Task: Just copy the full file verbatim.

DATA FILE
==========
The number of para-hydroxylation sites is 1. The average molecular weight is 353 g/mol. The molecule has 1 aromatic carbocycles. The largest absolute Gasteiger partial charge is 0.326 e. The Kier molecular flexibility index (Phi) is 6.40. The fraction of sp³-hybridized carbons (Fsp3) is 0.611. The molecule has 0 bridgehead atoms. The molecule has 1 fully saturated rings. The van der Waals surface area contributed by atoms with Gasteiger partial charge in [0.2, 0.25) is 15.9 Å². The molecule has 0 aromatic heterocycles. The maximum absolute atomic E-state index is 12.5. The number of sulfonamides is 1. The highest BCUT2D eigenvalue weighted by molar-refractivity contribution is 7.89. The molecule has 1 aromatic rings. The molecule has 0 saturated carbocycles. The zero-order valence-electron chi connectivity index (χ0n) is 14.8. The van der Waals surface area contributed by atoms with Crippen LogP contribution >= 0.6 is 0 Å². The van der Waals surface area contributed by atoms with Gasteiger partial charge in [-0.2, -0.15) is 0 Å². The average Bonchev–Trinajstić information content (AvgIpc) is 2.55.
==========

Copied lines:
The number of para-hydroxylation sites is 1. The average molecular weight is 353 g/mol. The molecule has 1 aromatic carbocycles. The largest absolute Gasteiger partial charge is 0.326 e. The Kier molecular flexibility index (Phi) is 6.40. The fraction of sp³-hybridized carbons (Fsp3) is 0.611. The molecule has 0 bridgehead atoms. The molecule has 1 fully saturated rings. The van der Waals surface area contributed by atoms with Gasteiger partial charge in [0.2, 0.25) is 15.9 Å². The molecule has 0 aromatic heterocycles. The maximum absolute atomic E-state index is 12.5. The number of sulfonamides is 1. The highest BCUT2D eigenvalue weighted by molar-refractivity contribution is 7.89. The molecule has 1 aromatic rings. The molecule has 0 saturated carbocycles. The zero-order valence-electron chi connectivity index (χ0n) is 14.8. The van der Waals surface area contributed by atoms with Crippen LogP contribution >= 0.6 is 0 Å². The van der Waals surface area contributed by atoms with Gasteiger partial charge in [-0.2, -0.15) is 0 Å². The average Bonchev–Trinajstić information content (AvgIpc) is 2.55.